Oct 1, 2018

NativeConnect Internals

Here I’d like to share some technical information about the app. If you are into Cocoa development, maybe you will find this post useful. This is a technical article, and it would be nice to periodically discuss the ongoing challenges and their solutions on NativeConnect.

100% Swift

Every single line of NativeConnect is written in Swift. I heavily considered Objective-C because this product is not a toy, but after checking some nice books and videos the choice was evident. I wanted to have fun, so here we go.

By the way, my experience with adopting Swift is extremely positive. During the first week of development, fighting Swift took about 40% of my time, but I kept digging. The second week brought more success with just 20% of digging the language instead of writing new code. The third week it was 5%! And one month later, guess it, -5%… Well, my code is more like Objective-C wrapped into the new syntax, but not having to #import and .h adds so much to productivity anyway.

100% AppKit

NativeConnect is a classic Cocoa app, with Core Data for a data layer. I have some clue about things like reactive programming and MVVM, but there is still something cool in MVC. Like Dave DeLong suggests, I carefully think about managing responsibilities and use a lot of view controllers.

This approach served me really well and it is quite easy to refactor things with such standard codebase. Also I like to think that Xcode is happier and probably faster when it works with NSView and NSViewController instead of RxSomething.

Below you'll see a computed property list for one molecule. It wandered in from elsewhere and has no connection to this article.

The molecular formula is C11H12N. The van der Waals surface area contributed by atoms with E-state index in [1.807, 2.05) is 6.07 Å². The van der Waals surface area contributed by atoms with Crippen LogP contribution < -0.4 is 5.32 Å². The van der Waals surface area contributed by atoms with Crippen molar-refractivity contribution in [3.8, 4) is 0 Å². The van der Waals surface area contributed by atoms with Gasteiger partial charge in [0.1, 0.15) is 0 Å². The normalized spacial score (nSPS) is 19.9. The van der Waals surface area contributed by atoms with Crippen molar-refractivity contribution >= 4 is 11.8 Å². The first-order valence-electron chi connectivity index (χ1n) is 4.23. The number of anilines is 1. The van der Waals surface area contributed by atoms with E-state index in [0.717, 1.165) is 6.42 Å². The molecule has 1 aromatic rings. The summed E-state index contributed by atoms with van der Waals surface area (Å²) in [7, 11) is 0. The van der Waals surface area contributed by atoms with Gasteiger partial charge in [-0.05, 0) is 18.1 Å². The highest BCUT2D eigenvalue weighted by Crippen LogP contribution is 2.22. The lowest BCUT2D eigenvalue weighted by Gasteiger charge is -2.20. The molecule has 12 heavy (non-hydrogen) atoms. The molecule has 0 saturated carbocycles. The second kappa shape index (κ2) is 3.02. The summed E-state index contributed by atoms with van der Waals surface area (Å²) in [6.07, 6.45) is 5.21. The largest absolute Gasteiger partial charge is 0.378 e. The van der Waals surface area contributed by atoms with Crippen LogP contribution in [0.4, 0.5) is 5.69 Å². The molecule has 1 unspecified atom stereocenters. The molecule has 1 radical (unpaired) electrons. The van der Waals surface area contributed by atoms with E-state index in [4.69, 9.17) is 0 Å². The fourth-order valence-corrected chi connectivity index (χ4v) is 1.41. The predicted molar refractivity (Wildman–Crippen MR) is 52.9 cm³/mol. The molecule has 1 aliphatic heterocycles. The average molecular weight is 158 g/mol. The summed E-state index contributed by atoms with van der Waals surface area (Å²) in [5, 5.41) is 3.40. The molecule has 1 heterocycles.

Core Data

I considered many options, including the ones from past projects, but finally figured out that I do not want the data layer to depend on the third party framework. So the modest choice for the model in NativeConnect is Core Data. From my experience, this framework is pretty easy to debug and work with, when used properly.

Package Manager

One of the best things I like about Swift is its Package Manager. Not having that .xcodeproj files in your repo adds a very special feeling, for my taste. Luckily, Swift 4 has commands for full-featured integration with Xcode and enables Build Settings customization.

For Mac app development, SwiftPM is totally production-ready. For the rare third-party libraries incompatible with SwiftPM e.g. Hockey SDK, I use Carthage.

Xcode Bots

To make sure NativeConnect is a good quality, I’m trying to keep all code in core covered by Tests. At the moment, both NativeKit and NativeData frameworks are 100% TDD.

BitBucket which I use for private repos has a limited set of CI integrations, so I tried Xcode Bots and cannot be happier! Auto-builds and nightly releases work like a charm, and it’s all free. Totally recommended.

Interface Builder

The only IB file in NativeConnect is a proud MainMenu.xib. I went with code-only UIs long time ago because of refactoring and functional programming, but let’s talk about this another time.

Speaking of declarative non-code formats though, I really enjoy asset catalogs for images and colors. Sometimes I even think that it would be nice if they supported fonts as well. But even in current state, graphics management in Xcode is just great.

Conclusion

My choice for this project is mostly native tools provided by Apple. Swift is a fantastic language, and AppKit on Mojave feels better than ever. Cheers!